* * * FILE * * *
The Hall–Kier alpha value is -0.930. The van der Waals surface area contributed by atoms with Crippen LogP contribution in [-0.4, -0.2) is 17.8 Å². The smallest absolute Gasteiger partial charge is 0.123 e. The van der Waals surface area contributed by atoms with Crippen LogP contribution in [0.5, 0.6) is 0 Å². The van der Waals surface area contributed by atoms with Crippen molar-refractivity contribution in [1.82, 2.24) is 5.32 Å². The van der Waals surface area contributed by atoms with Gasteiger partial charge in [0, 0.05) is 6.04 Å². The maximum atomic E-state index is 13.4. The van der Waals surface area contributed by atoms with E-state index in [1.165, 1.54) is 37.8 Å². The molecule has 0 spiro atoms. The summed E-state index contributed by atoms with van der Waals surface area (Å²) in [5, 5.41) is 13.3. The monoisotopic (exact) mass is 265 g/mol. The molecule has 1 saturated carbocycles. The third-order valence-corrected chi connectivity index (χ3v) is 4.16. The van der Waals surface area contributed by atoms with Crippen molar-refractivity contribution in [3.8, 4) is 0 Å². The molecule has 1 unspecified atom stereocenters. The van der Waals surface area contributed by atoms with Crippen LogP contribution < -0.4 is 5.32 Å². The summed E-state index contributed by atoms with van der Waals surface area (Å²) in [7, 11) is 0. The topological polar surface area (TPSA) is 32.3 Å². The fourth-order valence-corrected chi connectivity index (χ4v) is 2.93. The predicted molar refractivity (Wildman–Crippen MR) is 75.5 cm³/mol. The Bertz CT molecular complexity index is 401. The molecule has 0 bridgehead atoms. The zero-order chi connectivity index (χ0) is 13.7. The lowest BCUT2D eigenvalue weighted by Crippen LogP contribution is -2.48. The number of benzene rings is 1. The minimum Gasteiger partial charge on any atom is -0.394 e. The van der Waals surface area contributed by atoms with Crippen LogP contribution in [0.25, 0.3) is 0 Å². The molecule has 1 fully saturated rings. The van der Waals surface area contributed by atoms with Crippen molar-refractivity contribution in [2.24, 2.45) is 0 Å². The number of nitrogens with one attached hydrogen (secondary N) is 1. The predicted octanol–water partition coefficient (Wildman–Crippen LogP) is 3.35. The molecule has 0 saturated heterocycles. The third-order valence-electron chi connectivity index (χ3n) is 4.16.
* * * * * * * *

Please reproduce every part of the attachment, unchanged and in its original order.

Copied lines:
The Hall–Kier alpha value is -0.930. The van der Waals surface area contributed by atoms with Crippen LogP contribution in [-0.4, -0.2) is 17.8 Å². The smallest absolute Gasteiger partial charge is 0.123 e. The van der Waals surface area contributed by atoms with Crippen LogP contribution in [0.5, 0.6) is 0 Å². The van der Waals surface area contributed by atoms with Crippen molar-refractivity contribution in [1.82, 2.24) is 5.32 Å². The van der Waals surface area contributed by atoms with Gasteiger partial charge in [0, 0.05) is 6.04 Å². The maximum atomic E-state index is 13.4. The van der Waals surface area contributed by atoms with E-state index in [1.165, 1.54) is 37.8 Å². The molecule has 0 spiro atoms. The summed E-state index contributed by atoms with van der Waals surface area (Å²) in [5, 5.41) is 13.3. The monoisotopic (exact) mass is 265 g/mol. The molecule has 1 saturated carbocycles. The third-order valence-corrected chi connectivity index (χ3v) is 4.16. The van der Waals surface area contributed by atoms with Crippen molar-refractivity contribution in [3.8, 4) is 0 Å². The molecule has 1 unspecified atom stereocenters. The van der Waals surface area contributed by atoms with Crippen LogP contribution < -0.4 is 5.32 Å². The summed E-state index contributed by atoms with van der Waals surface area (Å²) in [7, 11) is 0. The topological polar surface area (TPSA) is 32.3 Å². The fourth-order valence-corrected chi connectivity index (χ4v) is 2.93. The predicted molar refractivity (Wildman–Crippen MR) is 75.5 cm³/mol. The Bertz CT molecular complexity index is 401. The molecule has 0 bridgehead atoms. The zero-order chi connectivity index (χ0) is 13.7. The lowest BCUT2D eigenvalue weighted by Crippen LogP contribution is -2.48. The number of benzene rings is 1. The minimum Gasteiger partial charge on any atom is -0.394 e. The van der Waals surface area contributed by atoms with Crippen LogP contribution in [0.25, 0.3) is 0 Å². The molecule has 1 fully saturated rings. The van der Waals surface area contributed by atoms with Crippen molar-refractivity contribution in [2.24, 2.45) is 0 Å². The number of nitrogens with one attached hydrogen (secondary N) is 1. The predicted octanol–water partition coefficient (Wildman–Crippen LogP) is 3.35. The molecule has 0 saturated heterocycles. The third-order valence-electron chi connectivity index (χ3n) is 4.16.